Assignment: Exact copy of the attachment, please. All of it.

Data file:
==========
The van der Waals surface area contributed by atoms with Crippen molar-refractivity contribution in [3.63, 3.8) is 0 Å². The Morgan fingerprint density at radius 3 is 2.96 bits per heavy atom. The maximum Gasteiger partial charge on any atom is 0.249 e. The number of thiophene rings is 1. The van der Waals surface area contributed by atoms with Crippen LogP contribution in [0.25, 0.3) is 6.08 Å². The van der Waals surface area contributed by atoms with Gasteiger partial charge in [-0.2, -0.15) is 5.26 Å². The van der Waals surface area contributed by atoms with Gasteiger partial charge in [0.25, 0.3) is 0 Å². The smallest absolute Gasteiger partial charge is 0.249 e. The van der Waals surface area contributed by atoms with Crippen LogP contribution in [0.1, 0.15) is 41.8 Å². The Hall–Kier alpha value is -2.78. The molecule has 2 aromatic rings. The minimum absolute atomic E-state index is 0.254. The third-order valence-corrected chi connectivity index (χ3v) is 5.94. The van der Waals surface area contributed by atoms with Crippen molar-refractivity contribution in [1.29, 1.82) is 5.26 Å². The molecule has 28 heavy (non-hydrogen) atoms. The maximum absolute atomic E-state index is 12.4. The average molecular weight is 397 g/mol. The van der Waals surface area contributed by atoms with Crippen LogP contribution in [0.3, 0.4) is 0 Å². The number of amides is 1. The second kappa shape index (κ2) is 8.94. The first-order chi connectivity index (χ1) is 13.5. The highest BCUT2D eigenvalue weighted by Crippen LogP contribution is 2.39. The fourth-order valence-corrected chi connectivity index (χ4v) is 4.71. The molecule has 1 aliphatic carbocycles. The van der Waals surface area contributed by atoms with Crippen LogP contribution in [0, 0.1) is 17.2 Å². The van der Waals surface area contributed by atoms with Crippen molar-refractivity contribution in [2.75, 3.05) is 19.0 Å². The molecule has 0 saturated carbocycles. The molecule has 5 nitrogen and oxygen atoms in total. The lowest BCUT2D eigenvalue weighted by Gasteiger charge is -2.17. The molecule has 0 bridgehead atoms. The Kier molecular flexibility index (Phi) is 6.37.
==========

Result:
The van der Waals surface area contributed by atoms with Crippen molar-refractivity contribution in [3.63, 3.8) is 0 Å². The Morgan fingerprint density at radius 3 is 2.96 bits per heavy atom. The maximum Gasteiger partial charge on any atom is 0.249 e. The number of thiophene rings is 1. The van der Waals surface area contributed by atoms with Crippen LogP contribution in [0.25, 0.3) is 6.08 Å². The van der Waals surface area contributed by atoms with Gasteiger partial charge in [-0.2, -0.15) is 5.26 Å². The van der Waals surface area contributed by atoms with Gasteiger partial charge in [0.25, 0.3) is 0 Å². The smallest absolute Gasteiger partial charge is 0.249 e. The van der Waals surface area contributed by atoms with Crippen LogP contribution in [0.1, 0.15) is 41.8 Å². The Hall–Kier alpha value is -2.78. The molecule has 2 aromatic rings. The minimum absolute atomic E-state index is 0.254. The third-order valence-corrected chi connectivity index (χ3v) is 5.94. The van der Waals surface area contributed by atoms with Crippen molar-refractivity contribution in [1.29, 1.82) is 5.26 Å². The molecule has 28 heavy (non-hydrogen) atoms. The maximum absolute atomic E-state index is 12.4. The average molecular weight is 397 g/mol. The van der Waals surface area contributed by atoms with Crippen LogP contribution in [0.3, 0.4) is 0 Å². The number of amides is 1. The second kappa shape index (κ2) is 8.94. The first-order chi connectivity index (χ1) is 13.5. The highest BCUT2D eigenvalue weighted by Crippen LogP contribution is 2.39. The fourth-order valence-corrected chi connectivity index (χ4v) is 4.71. The molecule has 1 aliphatic carbocycles. The van der Waals surface area contributed by atoms with Crippen LogP contribution in [0, 0.1) is 17.2 Å². The van der Waals surface area contributed by atoms with Crippen molar-refractivity contribution in [2.75, 3.05) is 19.0 Å². The molecule has 0 saturated carbocycles. The molecule has 5 nitrogen and oxygen atoms in total. The lowest BCUT2D eigenvalue weighted by Gasteiger charge is -2.17. The molecule has 0 bridgehead atoms. The Kier molecular flexibility index (Phi) is 6.37.